Sanders served the Institute (later called The Bible College of New Zealand) for twenty years. For many students, his Wednesday morning talks, called “The Clinic,” in which he exposed the problems of the spiritual life and applied the Scriptures to overcome them, and the Sunday morning devotional messages on the “great facts of God: who He is, what He has done and what He has promised,” remained in their memories as highlights of their time at the Bible College (Roberts 65). On more than one occasion, he would be so moved by what he shared that he broke down in tears in worship.
During those years, the “cocoon” of self-protection that he had woven around himself began slowly to be shed, largely under the influence of Edith’s love for him. “They were very, very much in love. It developed him and he became a much more normal kind of man. Although Edith was shy, she really brought him out,” observed a longtime friend (Roberts 66). Stories abound of his essential kindness and gentleness toward those in need.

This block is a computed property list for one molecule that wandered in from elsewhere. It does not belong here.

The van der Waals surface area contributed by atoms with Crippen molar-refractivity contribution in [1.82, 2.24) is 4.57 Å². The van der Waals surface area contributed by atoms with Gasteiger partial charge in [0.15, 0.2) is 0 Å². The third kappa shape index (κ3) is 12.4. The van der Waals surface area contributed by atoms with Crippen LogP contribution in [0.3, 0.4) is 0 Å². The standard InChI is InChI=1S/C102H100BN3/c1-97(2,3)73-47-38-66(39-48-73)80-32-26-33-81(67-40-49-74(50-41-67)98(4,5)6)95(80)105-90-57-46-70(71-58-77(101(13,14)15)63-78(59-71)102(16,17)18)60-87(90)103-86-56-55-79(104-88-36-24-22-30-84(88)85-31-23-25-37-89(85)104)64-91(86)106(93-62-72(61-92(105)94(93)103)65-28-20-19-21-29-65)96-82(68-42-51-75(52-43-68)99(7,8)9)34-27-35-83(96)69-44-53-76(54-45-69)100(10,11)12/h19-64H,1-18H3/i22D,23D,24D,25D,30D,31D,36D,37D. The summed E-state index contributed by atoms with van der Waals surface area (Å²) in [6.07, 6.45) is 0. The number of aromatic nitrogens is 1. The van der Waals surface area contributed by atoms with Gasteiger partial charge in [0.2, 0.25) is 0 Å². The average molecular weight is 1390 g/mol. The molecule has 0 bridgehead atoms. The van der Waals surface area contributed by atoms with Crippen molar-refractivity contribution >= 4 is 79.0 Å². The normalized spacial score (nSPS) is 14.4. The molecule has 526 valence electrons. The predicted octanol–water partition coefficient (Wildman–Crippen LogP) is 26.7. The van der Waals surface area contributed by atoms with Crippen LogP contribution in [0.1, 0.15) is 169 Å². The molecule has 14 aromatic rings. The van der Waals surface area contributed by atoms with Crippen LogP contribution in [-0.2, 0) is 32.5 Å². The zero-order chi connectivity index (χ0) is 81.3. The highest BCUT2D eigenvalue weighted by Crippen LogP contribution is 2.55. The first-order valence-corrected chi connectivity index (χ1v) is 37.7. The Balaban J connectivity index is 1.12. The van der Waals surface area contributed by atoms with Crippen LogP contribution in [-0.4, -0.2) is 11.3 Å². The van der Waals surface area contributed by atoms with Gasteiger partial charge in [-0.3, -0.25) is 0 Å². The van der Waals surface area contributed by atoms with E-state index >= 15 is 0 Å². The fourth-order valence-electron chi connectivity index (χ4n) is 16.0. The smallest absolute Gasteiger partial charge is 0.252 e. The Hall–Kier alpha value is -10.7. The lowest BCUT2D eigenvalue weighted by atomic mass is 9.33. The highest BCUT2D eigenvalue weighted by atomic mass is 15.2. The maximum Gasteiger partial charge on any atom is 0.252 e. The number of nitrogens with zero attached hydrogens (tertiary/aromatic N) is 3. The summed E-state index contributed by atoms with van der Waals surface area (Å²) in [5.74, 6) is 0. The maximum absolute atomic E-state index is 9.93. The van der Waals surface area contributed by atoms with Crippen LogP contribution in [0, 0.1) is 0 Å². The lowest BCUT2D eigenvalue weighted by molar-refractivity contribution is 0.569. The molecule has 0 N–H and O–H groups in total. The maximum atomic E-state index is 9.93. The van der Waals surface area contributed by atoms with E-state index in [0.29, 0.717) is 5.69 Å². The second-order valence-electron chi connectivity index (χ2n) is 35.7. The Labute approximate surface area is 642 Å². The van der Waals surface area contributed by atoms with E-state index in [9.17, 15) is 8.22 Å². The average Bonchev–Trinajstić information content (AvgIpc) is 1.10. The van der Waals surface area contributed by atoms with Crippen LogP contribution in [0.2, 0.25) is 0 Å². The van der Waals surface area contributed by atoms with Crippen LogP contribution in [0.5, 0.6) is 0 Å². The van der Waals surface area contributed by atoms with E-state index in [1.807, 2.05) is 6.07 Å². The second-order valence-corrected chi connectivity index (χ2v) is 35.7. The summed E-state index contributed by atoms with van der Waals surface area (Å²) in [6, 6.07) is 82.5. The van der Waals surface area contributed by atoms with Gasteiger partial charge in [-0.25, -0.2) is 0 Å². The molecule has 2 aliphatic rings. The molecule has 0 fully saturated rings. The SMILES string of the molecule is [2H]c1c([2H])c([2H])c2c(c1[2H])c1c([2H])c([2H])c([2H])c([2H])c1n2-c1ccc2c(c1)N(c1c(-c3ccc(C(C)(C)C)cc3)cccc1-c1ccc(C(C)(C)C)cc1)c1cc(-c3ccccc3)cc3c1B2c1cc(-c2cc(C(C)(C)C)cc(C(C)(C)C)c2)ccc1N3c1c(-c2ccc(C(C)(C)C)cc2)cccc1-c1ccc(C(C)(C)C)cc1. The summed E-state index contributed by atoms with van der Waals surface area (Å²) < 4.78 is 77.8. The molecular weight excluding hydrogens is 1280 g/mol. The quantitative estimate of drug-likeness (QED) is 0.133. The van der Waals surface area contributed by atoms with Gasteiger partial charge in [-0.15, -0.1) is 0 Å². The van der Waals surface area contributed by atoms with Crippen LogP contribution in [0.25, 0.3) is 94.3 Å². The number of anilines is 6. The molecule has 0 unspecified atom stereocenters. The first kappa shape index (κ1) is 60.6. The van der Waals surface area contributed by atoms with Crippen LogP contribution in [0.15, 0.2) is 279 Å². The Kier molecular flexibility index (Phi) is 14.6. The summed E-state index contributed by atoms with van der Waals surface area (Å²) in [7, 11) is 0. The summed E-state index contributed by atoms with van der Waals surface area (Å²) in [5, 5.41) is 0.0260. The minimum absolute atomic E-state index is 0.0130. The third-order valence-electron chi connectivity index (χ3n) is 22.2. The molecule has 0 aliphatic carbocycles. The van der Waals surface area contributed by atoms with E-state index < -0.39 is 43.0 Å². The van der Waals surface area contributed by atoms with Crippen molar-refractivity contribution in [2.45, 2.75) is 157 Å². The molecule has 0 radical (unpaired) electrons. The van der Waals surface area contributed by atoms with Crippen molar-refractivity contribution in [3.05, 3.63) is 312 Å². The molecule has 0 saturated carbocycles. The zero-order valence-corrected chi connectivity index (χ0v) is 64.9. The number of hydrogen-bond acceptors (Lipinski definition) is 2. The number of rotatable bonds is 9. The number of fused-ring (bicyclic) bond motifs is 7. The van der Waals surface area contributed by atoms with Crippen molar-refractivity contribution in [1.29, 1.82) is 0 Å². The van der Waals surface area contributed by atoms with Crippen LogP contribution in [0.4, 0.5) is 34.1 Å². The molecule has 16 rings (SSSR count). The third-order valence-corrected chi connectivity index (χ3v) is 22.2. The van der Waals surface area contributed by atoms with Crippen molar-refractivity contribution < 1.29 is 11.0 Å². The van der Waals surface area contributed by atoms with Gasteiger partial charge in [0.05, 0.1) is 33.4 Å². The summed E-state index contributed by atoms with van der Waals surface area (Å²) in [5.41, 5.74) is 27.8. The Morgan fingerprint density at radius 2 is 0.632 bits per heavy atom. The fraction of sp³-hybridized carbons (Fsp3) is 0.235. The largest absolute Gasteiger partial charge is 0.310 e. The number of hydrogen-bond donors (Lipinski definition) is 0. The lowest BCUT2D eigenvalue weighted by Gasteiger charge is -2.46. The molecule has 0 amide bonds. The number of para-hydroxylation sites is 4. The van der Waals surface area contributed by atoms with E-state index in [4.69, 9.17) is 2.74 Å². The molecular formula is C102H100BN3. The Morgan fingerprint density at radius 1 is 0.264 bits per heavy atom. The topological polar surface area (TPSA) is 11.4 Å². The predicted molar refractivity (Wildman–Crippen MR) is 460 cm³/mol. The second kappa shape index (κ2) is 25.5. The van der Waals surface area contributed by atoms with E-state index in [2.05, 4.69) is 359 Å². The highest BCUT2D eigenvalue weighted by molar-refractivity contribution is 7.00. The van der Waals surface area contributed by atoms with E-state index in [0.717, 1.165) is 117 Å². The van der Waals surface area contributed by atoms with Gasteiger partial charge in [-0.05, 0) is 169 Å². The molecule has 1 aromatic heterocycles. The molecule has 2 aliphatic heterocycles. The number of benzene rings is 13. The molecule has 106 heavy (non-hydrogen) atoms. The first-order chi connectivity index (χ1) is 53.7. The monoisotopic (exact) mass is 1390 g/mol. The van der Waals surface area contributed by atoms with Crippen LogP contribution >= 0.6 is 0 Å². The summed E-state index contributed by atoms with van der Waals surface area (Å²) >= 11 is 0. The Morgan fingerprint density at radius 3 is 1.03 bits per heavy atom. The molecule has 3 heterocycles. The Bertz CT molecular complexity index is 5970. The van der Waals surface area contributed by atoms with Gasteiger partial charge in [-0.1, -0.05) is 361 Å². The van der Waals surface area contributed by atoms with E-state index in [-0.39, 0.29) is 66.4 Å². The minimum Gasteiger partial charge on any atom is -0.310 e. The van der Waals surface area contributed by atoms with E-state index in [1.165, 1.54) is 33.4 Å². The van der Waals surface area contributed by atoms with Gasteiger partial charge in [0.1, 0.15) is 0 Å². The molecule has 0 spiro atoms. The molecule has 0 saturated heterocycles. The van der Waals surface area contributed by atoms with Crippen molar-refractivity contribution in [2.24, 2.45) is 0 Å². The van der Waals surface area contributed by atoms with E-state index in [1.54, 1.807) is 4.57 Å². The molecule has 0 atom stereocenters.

He converted the board room into a bookshop, which did a thriving business. In addition to his other duties, he also served as chairman of the annual Ngaruwahia Easter Convention in the north of New Zealand.
In March 1946, sensing a strong leading from God, he left his position as principal of the Bible college to become the Australian representative of the CIM. Over the years, as he traveled throughout the continent, he strengthened the home side of the CIM even as China was crumbling in chaos and eventually fell under the rule of the Communists in 1949.